Three points were hardly expected from Toronto FC in Colorado on short rest.
The ridiculousness of Thursday-Sunday scheduled games at this point of the season put Toronto up against it. Too many mistakes and continued sloppy play sealed the club’s fate.
Toronto was always second best in the 3-1 loss, their third loss of the season, all on the road. Yet, for 70 minutes, a great escape with a point seemed realistic.
And despite being out-played everywhere on the park, some at TFC will feel hard done by officiating.
Defender Adrian Cann was whistled for a handball in the box in the first half. Replays indicate the referee got it right, as the ball caromed off Cann’s head and arm while helpless on the ground after a sloppy challenge.
You can hardly blame the referee for pointing to the spot. Cann put himself in a terrible position. Nothing good can happen going to the ground inside your own penalty area. Call it poor defending or bad luck, Cann knows better.
The talking point for Colorado’s second goal will be Julian de Guzman breaking formation in the wall, leaving his goalkeeper Stefan Frei helpless to the free kick. In fairness, a bigger issue than de Guzman or the fact the wrong players were in the wall is conceding the free kick in such a dangerous position in the field in the first place.
Martin Saric, once again, was sloppy in his challenge leading to the free kick. Already on a yellow card, it was a poor challenge by Saric at the wrong time and wrong place. Saric has shown flashes since his arrival at TFC but needs to temper his play.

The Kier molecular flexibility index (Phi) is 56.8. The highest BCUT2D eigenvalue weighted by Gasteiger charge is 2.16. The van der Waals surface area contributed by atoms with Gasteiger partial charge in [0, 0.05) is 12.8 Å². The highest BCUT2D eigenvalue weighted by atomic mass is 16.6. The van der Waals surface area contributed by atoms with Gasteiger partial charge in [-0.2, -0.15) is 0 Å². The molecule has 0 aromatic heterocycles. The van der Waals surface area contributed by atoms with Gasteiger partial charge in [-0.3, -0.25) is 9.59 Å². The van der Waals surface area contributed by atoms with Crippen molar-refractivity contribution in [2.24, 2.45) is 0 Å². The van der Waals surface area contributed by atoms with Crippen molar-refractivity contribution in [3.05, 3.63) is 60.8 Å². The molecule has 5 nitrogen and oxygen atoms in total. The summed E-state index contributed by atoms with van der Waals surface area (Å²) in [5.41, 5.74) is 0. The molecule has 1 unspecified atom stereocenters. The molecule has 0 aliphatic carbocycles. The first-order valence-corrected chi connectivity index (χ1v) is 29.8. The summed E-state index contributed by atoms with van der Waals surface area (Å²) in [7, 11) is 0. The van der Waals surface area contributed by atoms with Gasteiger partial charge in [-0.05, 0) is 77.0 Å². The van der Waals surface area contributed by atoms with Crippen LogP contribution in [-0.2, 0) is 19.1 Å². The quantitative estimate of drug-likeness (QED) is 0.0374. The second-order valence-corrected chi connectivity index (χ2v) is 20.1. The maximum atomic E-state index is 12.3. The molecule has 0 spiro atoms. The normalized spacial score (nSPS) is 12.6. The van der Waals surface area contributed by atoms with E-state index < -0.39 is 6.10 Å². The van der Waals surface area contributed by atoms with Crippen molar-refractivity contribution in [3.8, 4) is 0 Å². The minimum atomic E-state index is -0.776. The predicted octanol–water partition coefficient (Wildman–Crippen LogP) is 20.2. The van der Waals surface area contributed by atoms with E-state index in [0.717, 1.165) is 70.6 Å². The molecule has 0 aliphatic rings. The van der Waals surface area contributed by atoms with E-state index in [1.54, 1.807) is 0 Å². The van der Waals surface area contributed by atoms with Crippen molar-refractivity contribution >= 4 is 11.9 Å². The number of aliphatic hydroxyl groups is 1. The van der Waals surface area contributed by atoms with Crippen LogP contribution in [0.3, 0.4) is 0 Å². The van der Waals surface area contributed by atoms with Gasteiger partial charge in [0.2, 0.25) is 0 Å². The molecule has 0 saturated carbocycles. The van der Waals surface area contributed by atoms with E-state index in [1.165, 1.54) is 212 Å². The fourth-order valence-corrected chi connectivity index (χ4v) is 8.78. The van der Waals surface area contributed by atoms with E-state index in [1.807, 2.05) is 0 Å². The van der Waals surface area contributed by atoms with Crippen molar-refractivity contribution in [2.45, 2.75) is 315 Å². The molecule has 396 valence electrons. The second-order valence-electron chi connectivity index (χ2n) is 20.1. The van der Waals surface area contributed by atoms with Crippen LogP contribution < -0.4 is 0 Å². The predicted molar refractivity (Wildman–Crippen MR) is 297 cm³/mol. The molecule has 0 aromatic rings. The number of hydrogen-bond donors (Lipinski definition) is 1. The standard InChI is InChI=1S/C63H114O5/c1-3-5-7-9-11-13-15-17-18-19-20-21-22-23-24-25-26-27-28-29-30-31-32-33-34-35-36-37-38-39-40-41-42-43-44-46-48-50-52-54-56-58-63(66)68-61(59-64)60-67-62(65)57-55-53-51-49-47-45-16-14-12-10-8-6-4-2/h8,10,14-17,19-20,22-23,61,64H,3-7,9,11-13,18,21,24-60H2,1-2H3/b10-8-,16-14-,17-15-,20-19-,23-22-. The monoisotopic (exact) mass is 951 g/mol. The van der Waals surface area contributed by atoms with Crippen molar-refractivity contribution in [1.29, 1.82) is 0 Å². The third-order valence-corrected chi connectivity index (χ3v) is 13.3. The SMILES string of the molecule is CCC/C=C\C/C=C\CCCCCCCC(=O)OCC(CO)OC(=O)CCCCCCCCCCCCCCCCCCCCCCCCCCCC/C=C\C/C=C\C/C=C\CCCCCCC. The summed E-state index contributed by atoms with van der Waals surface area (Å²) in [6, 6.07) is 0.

It’s not just Saric. A lack of discipline is running through the side, and perhaps best explains the harsh penalty decision called on Maksim Usanov leading to Colorado’s third goal. When a team is back on its heels and regularly susceptible throughout a match, calls are going to go the other way.
Assessing the entire 90 minutes, these flash moments may have dictated the score-line, but it’s hard to argue the result wasn’t fair. TFC was second-best throughout and its own worst enemy.
Defensive breakdowns, the back four playing too flat, careless play in possession, and inability to create enough goal-scoring chances is becoming the recurring theme.
It’s not that the effort isn’t there. Hard work simply isn’t enough at this point. Wins require better quality, discipline and concentration.
These are issues that can be remedied. Coach Preki needs more time. The players need more time.
A lot of work still needs to be done, cleaning up the organizational basics to playing an efficient team game.
Until then, how strong or how poor TFC actually is will not be conclusive.
National schedule a start
Kudos to the Canadian Soccer Association for putting together a solid 2010 program for the national men’s team in what is a very difficult scheduling year.
It never was going to be easy for the CSA, with the World Cup and condensed league schedules, particularly in Major League Soccer.
Yet the CSA has managed to arrange games with established soccer nations (Argentina, Ukraine, Venezuela), including games on non-FIFA recognized international dates. MLS players won’t likely be made available to head coach Stephen Hart, but the games will give many young Canadian players a chance to enter the fray. Capping potential team contributors is obviously invaluable, but so is the opportunity for Hart to better gauge how much he has coming through the system.
Remember — this is all a buildup to World Cup 2014 qualification. And the CSA promises an even busier schedule in 2011.